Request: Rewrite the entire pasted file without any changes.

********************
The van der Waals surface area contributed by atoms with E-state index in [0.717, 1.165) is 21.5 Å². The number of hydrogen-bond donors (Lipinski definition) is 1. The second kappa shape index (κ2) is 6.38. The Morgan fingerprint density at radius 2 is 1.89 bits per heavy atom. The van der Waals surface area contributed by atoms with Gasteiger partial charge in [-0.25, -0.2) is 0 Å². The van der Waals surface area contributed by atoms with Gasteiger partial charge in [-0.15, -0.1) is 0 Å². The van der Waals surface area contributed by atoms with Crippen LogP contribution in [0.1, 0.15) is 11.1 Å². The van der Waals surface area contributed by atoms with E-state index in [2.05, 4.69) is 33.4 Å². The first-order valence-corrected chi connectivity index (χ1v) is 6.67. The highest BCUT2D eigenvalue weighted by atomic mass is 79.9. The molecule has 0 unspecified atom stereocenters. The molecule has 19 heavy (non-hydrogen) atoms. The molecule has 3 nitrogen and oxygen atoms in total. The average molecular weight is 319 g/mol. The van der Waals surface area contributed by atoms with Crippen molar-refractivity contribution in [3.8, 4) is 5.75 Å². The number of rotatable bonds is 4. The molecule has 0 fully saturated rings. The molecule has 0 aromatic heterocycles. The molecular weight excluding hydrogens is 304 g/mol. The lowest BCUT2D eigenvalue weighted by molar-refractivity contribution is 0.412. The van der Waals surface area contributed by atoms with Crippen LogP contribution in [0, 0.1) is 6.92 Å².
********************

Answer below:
The van der Waals surface area contributed by atoms with E-state index in [0.717, 1.165) is 21.5 Å². The number of hydrogen-bond donors (Lipinski definition) is 1. The second kappa shape index (κ2) is 6.38. The Morgan fingerprint density at radius 2 is 1.89 bits per heavy atom. The van der Waals surface area contributed by atoms with Gasteiger partial charge in [-0.25, -0.2) is 0 Å². The van der Waals surface area contributed by atoms with Gasteiger partial charge in [-0.15, -0.1) is 0 Å². The van der Waals surface area contributed by atoms with Crippen LogP contribution in [0.1, 0.15) is 11.1 Å². The van der Waals surface area contributed by atoms with E-state index in [2.05, 4.69) is 33.4 Å². The first-order valence-corrected chi connectivity index (χ1v) is 6.67. The highest BCUT2D eigenvalue weighted by atomic mass is 79.9. The molecule has 0 unspecified atom stereocenters. The molecule has 19 heavy (non-hydrogen) atoms. The molecule has 3 nitrogen and oxygen atoms in total. The average molecular weight is 319 g/mol. The van der Waals surface area contributed by atoms with Crippen molar-refractivity contribution in [3.8, 4) is 5.75 Å². The number of rotatable bonds is 4. The molecule has 0 fully saturated rings. The molecule has 0 aromatic heterocycles. The molecular weight excluding hydrogens is 304 g/mol. The lowest BCUT2D eigenvalue weighted by molar-refractivity contribution is 0.412. The van der Waals surface area contributed by atoms with Crippen LogP contribution in [0, 0.1) is 6.92 Å².